However, this research study is greatly in agreement with majority of Said’s significant intellectual arguments and will focus on the positive contributions Said’s orientalist works have made in historical analysis and critical methodology. It can be inferred that Al-‘Azm supports the central notion of Orientalism and elaborates how Orientalism ‘perpetuated European superiority… an essence that is natural to the West’ . Said also stresses this and demonstrates the ‘varying degrees of…inferiority and strength’ between the Orient and the Occident and crafted an ‘imaginative division’ between the Western and Eastern world. Moreover, Al-‘Azm expands on how the Orientalist outlook was inherently organised for European domination and acknowledges that the ‘world is made up of two unequal halves.’ He connotes that Orientalism inspired political and economic interest in the Orient, but ‘also helped to maintain them.’ Although Al-‘Azm denotes the problems of Said’s methodology and narrative synthesis within Orientalism, he acknowledges the great contribution and valid interpretations it has made to scholarly debates. He discusses how Said’s dissection of the dehumanising ideology showcased how Europeans rationalised and justified the belief that the East were in need of their ‘civilising rays’ . The conception that the natives were in the ‘depths’ of ignorance and brutality has provoked Western Cultural-Academics to expose the falsified depiction of the ‘Dark Other’ and the dangers that come with such elaborated escapist fantasies.

Many historians such as Bernard Lewis place their arguments in harmony and agreement with Said’s belief that European powers justified their colonial project through Orientalist ‘fiction writers, artists… and European travellers’ . They believe that Said deserves credibility for exposing the cultural implications, imperialist imposition had on the Orient and how Europe’s justification was derived on biases and plain prejudice. Lewis addresses how Said’s definition of the ‘Occident’ revealed how the world revolved around the West and how it became the global ‘centre’ and the ruler for measuring ‘what was the norm’. He argues that the non-European Other being portrayed as ‘barbarous, despotic’ , abnormal and foreign began a journey ‘to a new myth’ , where the Orient was an embodiment of cruelty, enslavement and fatalism. Lewis aligns his arguments with Said’s interpretations and asserts that the ‘sexuality of the mythical Orient’ is simply a distortion of reality and is motivated by fascination. Said, states that these degrading connotations associated with the Eastern Other established the West to be defined as the stark contrast – one which is superior to the ‘Orient’. The West was essentially the contrast of the East – where civilisations were progressive, liberated and enlightened. Lewis’ comprehensive analysis illustrates the significant role Said’s book played in understanding ‘Orientalism’ and has become a fundamental basis of Orientalist history. Said’s significant influence in understanding Euro-centricity cannot be overlooked as he illuminates how European stereotypes and fantasies derive from symbolisms of the Orient. The pillars of Lewis’ argument illustrate that he largely agrees with Said’s belief that the mental image of the Orient is a scheme to redefine Oriental natives for economic exploitation and political oppression.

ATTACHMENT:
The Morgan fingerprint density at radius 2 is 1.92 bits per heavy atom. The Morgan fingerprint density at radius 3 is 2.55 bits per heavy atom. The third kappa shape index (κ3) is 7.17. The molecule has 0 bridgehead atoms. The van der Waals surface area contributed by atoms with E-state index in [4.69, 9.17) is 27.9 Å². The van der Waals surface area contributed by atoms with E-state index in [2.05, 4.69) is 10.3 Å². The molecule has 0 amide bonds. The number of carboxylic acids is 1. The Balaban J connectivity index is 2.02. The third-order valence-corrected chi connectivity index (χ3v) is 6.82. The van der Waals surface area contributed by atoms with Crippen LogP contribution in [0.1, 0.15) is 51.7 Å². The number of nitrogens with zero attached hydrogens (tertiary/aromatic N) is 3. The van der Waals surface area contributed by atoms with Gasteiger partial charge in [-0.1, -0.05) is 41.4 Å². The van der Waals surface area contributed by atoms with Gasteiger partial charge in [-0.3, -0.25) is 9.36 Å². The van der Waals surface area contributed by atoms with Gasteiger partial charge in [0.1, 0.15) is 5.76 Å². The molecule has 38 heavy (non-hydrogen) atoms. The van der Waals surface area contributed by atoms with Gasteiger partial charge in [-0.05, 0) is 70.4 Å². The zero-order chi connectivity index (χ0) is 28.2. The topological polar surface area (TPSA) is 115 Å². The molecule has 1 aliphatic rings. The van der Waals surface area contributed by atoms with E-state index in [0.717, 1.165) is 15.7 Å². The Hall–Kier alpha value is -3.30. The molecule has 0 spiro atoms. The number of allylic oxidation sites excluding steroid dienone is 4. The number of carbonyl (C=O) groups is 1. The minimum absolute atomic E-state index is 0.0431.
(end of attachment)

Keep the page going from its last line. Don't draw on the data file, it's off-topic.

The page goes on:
Overall, this essay describes the criticism of Said’s Orientalist work but also acknowledges the credible aspects of Orientalism as it has gifted intellectuals and critics about the historical value of the relationship between Europe and ‘Oriental’ lands. Said’s central notion illuminates how Orientalists falsified artificial narratives and artworks to both undermine and exoticize Oriental subjects. He showcases the prejudicial undertones within Orientalism and criticises Western academic for focusing on Eurocentric history – one which is essentialist and reductionist. Furthermore, critics such as Al-‘Azm, Irwin and Sardar critically examine the methodology and comprehensiveness of Said’s arguments. Each author points out credible issues within Orientalism and showcase how Said’s inconsistency within his arguments produce self-contradictory elements within his study. Al-Azm exposes the imbedded bias in Said’s analysis of Orientalists and how it refuted him to reaching a sufficient conclusion for the issues he elucidated in his discussion. Al-Azm’s fruitful criticism demonstrated how Said’s subjective knowledge and lack of objectivity essentially minimised the validity and factual accuracy of his narrative. He exposes how Said’s critique of Western academia lies within his inherent bias against the ‘Occident’ and how such dividing categories constructed by Said, ultimately conflicted with what he was denouncing. It can be concluded that through time, debates of Said’s Orientalism began to shift as historians and intellectual critics began to focus on the major issues in the methodology of Orientalism and how Said’s subjectivity restricted him from having an objective theoretical analysis. However, the great influence of Said’s works cannot be discounted as it provoked enduring discussions in historical debates. The central pillars of Said’s arguments elucidated the impact of superficial Orientalist thinking and how its influence enabled historians to offer new angles of interpretation and critically assess existing interpretations.